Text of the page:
What the Saudi air force was doing in Khartoum: Sudan's tilt to the Gulf
KHARTOUM - As I entered the lobby of Al-Salam Rotana Hotel in Khartoum, I found Saudi military personnel preparing to leave for their last day of the Blue Shield Air Forces’ exercise with their Sudanese counterparts.
The rare joint military exercise of Sudan and Saudi Arabia air forces made big headlines the next day in Sudanese newspapers, with quotes taken from President Omar al-Bashir's concluding statement in which he called the exercises a warning to all who wanted to inflict damage on either country’s security.
Who these “enemies” were, however, he did not elaborate because he didn’t need to.
Sudan has long been known for its close ties to Iran. The relationship started with a common perception of Islamic solidarity cultivated by their revolutionary ideologies, later flourishing with a military cooperation which attracted Western sanctions against Sudan’s military regime.
But the relationship between the two ended in January 2016 after the Saudi embassy in Tehran was attacked by protesters following the execution of Nimr al-Nimr, a prominent Shia cleric, and 46 others, when Sudan cut its diplomatic ties with Iran.
It was the perfect excuse for which Khartoum had long been searching. Prior to this incident, Sudan had joined the Saudi-led coalition in Yemen in 2015 and was reportedly paid $2.2 billion for sending its troops to the frontline against Iran-allied Houthis rebels.
Sudan’s Saudi tilt does not seem to stop in Riyadh. A series of events show the direction where Sudan wants to go.
In late March, Sudan’s head of the National Intelligence and Security Services, Mohamed Atta, met in Washington DC with CIA Director Mike Pompeo, FBI Director James Comey and several congressmen. The CIA’s Sudan operation is believed to be the largest one in the Middle East apparently to enhance cooperation on counter-terrorism efforts.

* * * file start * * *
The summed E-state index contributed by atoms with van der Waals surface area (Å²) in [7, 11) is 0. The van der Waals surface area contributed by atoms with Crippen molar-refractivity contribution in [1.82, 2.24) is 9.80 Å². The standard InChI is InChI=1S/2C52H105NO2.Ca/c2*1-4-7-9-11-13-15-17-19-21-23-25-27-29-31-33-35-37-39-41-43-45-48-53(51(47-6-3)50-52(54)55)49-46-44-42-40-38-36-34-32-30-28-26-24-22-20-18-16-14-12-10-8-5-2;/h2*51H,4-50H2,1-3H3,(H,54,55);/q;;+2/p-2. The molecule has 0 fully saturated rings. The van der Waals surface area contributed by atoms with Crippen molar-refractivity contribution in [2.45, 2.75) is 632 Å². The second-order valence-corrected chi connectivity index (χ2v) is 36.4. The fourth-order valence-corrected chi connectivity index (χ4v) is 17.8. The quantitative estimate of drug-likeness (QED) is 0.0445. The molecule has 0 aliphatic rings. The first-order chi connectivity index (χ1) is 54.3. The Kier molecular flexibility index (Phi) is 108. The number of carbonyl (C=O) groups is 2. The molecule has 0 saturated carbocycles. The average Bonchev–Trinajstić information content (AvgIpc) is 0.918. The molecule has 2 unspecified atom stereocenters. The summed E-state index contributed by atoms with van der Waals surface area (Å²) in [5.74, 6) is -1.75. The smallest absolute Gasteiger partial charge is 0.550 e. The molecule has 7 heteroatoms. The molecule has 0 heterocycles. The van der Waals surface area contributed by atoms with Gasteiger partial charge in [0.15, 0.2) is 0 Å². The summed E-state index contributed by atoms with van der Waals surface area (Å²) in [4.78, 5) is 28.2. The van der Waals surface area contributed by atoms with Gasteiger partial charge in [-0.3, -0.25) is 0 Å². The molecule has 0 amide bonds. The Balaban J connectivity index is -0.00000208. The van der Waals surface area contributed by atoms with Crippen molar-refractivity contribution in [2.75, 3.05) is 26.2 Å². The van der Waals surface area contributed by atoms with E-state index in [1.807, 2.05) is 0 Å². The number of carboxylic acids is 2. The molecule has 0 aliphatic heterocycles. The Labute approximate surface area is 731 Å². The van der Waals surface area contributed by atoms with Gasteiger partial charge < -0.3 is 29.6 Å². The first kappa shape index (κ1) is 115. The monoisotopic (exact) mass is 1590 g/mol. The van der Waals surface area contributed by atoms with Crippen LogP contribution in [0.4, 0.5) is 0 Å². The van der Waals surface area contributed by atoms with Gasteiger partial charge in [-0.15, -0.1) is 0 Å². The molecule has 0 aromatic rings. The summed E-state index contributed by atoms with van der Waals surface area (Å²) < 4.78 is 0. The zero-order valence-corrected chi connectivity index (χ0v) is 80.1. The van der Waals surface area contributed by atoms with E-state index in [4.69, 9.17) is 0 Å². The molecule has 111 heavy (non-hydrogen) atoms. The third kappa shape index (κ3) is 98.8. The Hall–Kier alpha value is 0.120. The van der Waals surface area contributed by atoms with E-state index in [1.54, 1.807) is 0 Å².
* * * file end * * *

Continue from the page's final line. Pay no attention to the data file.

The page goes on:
On one of his final days in office, President Barack Obama issued an order easing 20-year-old sanctions against Sudan. While many of the sanctions will remain unrevoked and Sudan will remain as a US-designated state sponsor of terrorism, the move paves the way for normalisation of relations between the two countries.
It’s not just the US with which Sudan is building relations. On 10 April 2017, the British ambassador, Michael Aron's in-depth interview with the Al-Sudani daily newspaper carried an important message for both Sudan and the region, signalling the gradual end of Western sanctions and boycott of Sudan. The initiation of the Sudan-UK Strategic Dialogue in March 2016 was followed by more interactions between the two countries, including a third round of the dialogue held last month in Khartoum.
This growing normalisation with key Western powers seems to have support from Israel which sees Sudan’s departure from Iran’s orbit as an important step for Israeli security.
This dramatic shift towards the West has mostly gone unprotested by Bashir’s Islamist allies in the region. Saudi Arabia and the UAE have invested heavily in Sudan, helping the country create more jobs, build infrastructure and resolving its longstanding conflicts in Darfur and South Sudan.